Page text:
Thank God for the Trans-Pacific Partnership (TPP). I say that not because trade is an inherently Jewish issue, nor because I know for certain the recently negotiated deal will be good for Canada, especially since its details have yet to be released.
Irrespective of its long-term effects, the TPP might be our only hope to reorient electoral discussions toward an issue – the economy – that actually affects the well-being of large numbers of Canadians.
If so, it will offer a change from the debates that have dominated the campaign for the last month or so.
Barely seven weeks ago, news photos of little Alan Kurdi’s dead body provoked a (perhaps overdue) groundswell of concern for the four million refugees created by Syria’s brutal civil war. The sudden surge of interest blindsided the governing Conservatives, whose reaction was seen in many quarters as hard-hearted.
It seemed the issue might sink the Tories, especially in the wake of shaky economic numbers (which have since improved), as well as scandals and polls suggesting an appetite for change.
But they’ve since regained their footing. In addition to standing firm on the refugee file, they’ve connected with large numbers of Canadians on the issues of revoking the naturalized citizenship of convicted terrorists; wearing a niqab at citizenship swearing-in ceremonies and a proposed ban on them in the public service; and a pledge to set up a phone line for people to report “barbaric cultural practices.”
The moves have stabilized, and perhaps even improved, Conservative polling numbers without requiring costly election promises.
To start, they refused to alienate their base by retreating from their cautious – or what some call xenophobic – position on the Syrian crisis. Meanwhile, sympathetic news outlets have suggested that the wave of Syrian refugees has been compromised by Islamist infiltrators intent on bringing sharia law to the West, and that many of the refugees aren’t even Syrian.
Around the same time, they caught a break when the Federal Court of Appeal upheld a lower court ruling that the government’s 2011 ban on niqabs – full face veils – at citizenship oath ceremonies was “unlawful.” The ban affected a tiny number of women – two since 2011 – who have tried to take the oath with their faces covered (after having their identities confirmed in private), but the ruling gave the party an opening to raise the issue.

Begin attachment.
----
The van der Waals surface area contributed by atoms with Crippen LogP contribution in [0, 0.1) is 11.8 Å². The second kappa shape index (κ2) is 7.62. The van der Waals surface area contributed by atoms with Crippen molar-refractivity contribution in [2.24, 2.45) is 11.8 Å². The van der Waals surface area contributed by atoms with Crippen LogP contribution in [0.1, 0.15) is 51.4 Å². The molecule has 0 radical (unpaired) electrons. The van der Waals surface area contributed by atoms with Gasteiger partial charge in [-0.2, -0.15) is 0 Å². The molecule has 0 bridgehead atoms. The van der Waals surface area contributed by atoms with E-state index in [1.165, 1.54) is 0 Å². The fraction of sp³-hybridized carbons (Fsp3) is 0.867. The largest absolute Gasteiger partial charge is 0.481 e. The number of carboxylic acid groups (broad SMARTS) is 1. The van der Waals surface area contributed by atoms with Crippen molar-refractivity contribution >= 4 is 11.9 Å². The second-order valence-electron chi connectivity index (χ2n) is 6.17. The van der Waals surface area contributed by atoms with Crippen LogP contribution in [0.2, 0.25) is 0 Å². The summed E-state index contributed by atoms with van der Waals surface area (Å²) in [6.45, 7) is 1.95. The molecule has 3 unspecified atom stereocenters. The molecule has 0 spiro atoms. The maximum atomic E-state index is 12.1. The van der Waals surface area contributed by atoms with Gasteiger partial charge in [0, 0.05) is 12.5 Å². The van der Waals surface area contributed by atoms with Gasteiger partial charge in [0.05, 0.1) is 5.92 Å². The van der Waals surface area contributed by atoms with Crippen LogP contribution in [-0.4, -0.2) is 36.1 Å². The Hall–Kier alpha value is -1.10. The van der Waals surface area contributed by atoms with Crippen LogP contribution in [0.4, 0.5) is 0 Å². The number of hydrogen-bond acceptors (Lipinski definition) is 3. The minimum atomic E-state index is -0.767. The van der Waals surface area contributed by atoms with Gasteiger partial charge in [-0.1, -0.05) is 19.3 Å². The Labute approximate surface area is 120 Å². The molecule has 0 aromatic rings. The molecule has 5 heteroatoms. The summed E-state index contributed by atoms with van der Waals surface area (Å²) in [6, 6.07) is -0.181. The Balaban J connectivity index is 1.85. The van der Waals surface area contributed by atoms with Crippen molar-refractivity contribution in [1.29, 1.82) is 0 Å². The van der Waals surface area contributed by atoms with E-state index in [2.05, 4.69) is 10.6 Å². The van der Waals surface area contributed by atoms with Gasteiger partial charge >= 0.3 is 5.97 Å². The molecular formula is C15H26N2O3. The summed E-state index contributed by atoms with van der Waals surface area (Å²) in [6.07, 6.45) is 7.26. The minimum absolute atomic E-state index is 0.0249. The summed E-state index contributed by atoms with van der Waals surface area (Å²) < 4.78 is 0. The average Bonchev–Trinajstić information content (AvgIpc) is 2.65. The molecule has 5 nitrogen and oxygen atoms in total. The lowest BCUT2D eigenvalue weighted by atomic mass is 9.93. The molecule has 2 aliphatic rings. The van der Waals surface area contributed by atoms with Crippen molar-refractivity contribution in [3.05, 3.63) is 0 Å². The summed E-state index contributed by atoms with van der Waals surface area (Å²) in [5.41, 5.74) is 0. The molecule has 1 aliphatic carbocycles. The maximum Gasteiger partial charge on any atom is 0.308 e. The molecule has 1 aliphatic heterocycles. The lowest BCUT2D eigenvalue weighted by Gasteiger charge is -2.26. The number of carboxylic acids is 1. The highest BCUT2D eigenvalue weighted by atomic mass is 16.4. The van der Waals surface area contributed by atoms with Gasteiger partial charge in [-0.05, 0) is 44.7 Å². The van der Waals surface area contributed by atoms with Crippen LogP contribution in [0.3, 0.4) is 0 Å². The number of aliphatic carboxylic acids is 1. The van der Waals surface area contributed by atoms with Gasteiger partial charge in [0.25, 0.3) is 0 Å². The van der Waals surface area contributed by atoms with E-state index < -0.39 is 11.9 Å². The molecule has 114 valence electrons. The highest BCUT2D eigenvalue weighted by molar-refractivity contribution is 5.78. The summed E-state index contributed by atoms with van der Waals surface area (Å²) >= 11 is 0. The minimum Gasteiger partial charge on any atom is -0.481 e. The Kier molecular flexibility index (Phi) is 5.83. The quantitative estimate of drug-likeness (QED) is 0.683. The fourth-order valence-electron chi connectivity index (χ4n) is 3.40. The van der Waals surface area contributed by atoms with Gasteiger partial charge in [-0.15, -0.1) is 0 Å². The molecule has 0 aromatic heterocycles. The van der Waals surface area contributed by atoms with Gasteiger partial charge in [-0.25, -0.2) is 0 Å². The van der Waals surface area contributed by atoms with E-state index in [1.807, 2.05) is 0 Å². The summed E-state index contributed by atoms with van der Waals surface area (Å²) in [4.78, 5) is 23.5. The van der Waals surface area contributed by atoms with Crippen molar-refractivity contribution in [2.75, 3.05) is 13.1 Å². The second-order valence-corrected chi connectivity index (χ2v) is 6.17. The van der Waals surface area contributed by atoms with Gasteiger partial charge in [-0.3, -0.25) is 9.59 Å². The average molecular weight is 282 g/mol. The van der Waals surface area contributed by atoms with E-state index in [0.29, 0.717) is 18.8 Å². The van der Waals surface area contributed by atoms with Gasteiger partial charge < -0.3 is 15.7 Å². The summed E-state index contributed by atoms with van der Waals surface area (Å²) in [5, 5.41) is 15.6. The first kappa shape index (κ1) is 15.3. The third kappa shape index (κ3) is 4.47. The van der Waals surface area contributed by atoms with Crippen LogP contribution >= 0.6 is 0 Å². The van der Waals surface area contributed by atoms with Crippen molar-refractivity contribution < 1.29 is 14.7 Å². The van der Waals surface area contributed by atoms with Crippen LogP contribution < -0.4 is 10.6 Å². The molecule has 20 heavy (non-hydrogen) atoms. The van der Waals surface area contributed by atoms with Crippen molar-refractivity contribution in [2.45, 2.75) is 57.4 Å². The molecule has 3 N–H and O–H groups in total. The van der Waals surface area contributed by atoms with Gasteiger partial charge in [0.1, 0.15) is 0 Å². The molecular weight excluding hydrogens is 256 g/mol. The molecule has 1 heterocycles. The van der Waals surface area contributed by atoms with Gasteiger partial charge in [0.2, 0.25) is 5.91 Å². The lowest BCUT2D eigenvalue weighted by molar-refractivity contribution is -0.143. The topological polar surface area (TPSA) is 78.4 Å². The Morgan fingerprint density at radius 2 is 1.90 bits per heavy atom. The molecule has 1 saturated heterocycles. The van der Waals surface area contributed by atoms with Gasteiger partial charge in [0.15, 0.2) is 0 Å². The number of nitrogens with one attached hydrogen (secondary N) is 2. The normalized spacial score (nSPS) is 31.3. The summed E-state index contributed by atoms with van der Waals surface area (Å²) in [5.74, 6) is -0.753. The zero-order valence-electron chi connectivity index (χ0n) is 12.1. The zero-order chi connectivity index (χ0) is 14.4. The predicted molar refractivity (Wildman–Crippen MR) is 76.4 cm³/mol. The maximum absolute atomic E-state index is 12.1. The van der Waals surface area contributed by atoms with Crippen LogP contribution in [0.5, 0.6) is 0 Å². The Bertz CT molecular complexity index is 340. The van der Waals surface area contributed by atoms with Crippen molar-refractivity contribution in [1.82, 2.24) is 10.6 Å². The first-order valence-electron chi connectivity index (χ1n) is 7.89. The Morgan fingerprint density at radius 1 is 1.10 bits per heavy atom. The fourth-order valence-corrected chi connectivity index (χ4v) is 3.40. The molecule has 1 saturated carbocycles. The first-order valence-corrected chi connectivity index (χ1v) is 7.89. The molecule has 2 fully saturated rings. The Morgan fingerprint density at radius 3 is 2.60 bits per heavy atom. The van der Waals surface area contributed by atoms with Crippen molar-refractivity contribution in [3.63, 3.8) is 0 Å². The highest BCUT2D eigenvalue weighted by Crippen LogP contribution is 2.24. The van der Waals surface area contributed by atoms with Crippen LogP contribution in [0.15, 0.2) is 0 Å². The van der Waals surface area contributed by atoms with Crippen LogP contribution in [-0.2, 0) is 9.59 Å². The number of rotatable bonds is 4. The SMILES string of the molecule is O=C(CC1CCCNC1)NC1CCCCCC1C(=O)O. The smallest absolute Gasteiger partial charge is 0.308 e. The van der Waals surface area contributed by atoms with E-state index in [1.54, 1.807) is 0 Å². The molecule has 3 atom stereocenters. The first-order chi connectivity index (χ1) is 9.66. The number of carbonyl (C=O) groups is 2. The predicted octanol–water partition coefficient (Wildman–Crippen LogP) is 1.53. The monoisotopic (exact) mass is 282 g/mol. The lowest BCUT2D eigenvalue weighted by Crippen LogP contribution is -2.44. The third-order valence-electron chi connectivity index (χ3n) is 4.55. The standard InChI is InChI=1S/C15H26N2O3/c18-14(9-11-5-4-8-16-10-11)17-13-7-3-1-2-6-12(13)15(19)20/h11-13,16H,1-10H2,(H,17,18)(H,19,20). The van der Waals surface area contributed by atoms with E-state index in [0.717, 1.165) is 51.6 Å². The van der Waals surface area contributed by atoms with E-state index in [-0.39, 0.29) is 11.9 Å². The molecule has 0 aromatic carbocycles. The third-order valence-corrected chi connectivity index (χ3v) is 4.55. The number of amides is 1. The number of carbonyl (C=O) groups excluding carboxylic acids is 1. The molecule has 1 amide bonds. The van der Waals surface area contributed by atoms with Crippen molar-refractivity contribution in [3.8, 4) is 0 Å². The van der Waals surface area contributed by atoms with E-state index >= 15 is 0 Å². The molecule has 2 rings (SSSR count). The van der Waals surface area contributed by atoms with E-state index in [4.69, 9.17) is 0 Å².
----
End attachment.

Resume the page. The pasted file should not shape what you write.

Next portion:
Polls say the Conservative position is popular with a large majority of the electorate, especially in Quebec, where it appears to be moving votes from the NDP to the Tories and Bloc Québécois.
Then came word the government wanted to revoke the citizenship of a Canadian-born Muslim man with dual Pakistani citizenship (allegedly through his naturalized, Pakistani-born Canadian parents) who was convicted in a terror plot to bomb targets in southern Ontario.
Finally, last week, the party announced plans for the “barbaric cultural practices” hotline, while Prime Minister Stephen Harper himself pushed the niqab issue further when he proposed the public service ban in a CBC interview.
When the Parti Québécois proposed banning head coverings for civil servants in Quebec in 2013, Jews led opposition to the idea, even though it was a thinly veiled swipe at Muslims.
This time, some Jews are actively supporting a similar idea from the federal Tories, though most are standing idly by. (A grassroots group led by prominent Jews in Toronto is a notable exception.)
As many Muslim commentators have pointed out, the niqab is anti-woman and not mandated by Islamic law. But some Jews might find themselves in the hard-to-defend position of having denounced one proposal, but not the other.
Jews may also find it odd to criticize a woman’s decision – taken “freely” or not – to wear any article of clothing when modesty requirements for observant Jewish women, though perhaps less obtrusive than face veils, are similarly seen as oppressive, sometimes even by fellow Jews.
Harper himself spoke out, albeit mildly, against the PQ’s charter of values, though he now praises a niqab ban for civil servants being proposed by Quebec’s current Liberal government.
As for the hotline, we can only hope that no one calls about the “barbaric” practices of Jewish ritual slaughter and circumcision, or “oppressive” arranged marriages among haredim.
The TPP may ultimately change the channel on this debate, but even if it doesn’t, we’ll soon find out whether the Conservatives have played their hand just right on these cultural issues, or showed their cards too early.
This wRant was originally published as a Campaign Notebook column in the Oct. 15 edition of The Canadian Jewish News.